Activists raise anger over Iran’s decision to forbid women from watching a volleyball game against the US despite earlier signs from Iranian officials that they would be allowed to do so, the BBC has reported.
A number of women were expected to attend Friday’s game following reports from Iran’s sporting federation that they would be permitted entrance.
Iran's vice president for women and family affairs, Shahindokht Molaverdi told reporters last week that a small number of women, mainly players’ relatives, would be allowed to attend the volleyball game.
However even female journalists were prevented from entering the game, confirming the fears of activists.
The decision was protested on social media with the hashtag #LetWomenGoToStadium.
Following the indications that Iran would allow women to watch the volleyball game, a religious group in Iran Ansar-e Hezbollah compared women spectators to prostitutes and called on the government to prevent them from entering the stadium.
"We are taking a stand against legalizing the presence of prostitutes… in stadiums," the group said in a flyer distributed in Tehran. "This Friday there will be blood," it added.
Senior Islamic clerics and officials including Ayatollah Mohammad Ali Alavi Gorgani criticized the more moderate approach of Iran’s government, saying "We didn't rise up in an Islamic Revolution for the right of women to enter sports stadiums”.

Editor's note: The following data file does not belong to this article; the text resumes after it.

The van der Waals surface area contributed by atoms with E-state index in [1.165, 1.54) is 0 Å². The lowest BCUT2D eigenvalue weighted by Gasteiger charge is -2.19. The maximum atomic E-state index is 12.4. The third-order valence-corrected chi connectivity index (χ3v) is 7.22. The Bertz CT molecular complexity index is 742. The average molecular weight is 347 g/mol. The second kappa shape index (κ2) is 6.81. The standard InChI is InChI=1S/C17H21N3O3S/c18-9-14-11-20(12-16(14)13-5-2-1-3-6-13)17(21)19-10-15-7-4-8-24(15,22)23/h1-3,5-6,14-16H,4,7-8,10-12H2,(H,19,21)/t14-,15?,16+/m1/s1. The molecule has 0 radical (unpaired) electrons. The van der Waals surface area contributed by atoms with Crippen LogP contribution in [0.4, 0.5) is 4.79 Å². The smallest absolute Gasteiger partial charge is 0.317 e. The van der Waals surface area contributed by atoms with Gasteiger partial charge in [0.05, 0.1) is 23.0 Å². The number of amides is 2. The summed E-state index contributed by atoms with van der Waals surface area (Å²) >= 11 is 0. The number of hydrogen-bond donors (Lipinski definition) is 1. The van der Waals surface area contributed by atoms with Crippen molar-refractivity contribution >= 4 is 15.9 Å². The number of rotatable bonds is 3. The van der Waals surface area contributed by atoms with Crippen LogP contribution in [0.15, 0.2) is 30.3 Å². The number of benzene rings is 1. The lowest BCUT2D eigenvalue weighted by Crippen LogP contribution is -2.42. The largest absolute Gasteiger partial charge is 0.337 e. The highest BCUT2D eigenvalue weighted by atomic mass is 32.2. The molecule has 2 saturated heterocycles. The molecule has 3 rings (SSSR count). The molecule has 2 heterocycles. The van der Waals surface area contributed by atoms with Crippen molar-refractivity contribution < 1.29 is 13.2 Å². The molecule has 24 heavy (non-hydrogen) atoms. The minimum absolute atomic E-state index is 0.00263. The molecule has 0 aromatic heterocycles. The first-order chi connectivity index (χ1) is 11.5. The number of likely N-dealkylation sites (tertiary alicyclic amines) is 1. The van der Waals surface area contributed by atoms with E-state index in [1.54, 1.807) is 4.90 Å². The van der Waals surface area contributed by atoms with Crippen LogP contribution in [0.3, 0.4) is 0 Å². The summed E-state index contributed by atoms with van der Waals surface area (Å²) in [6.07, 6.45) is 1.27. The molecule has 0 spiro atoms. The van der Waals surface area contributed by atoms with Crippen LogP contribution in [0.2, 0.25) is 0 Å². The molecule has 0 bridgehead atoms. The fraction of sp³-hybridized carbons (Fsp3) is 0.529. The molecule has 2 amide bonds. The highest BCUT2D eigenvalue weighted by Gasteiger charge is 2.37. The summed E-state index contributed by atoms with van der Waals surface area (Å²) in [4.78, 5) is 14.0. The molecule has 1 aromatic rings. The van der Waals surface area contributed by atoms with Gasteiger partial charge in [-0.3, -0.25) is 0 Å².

Tensions haves been increasing in Iran over other incidents involving the abuse of women.
In earlier May, an Iranian Kurdish young woman named Frinaz Khosrawani died after jumping out a fourth floor window of a hotel in an attempt to escape two men who were allegedly attempting to rape her.
There were clashes between protesters and Iranian riot police in the ethnically Kurdish city of Mahabad following the Farinaz Khosrawani incident.
The protesters torched the Tara hotel in which Khosrawani used to work.
More than 25 people were injured in the clashes and the demonstrations spread to nearby cities.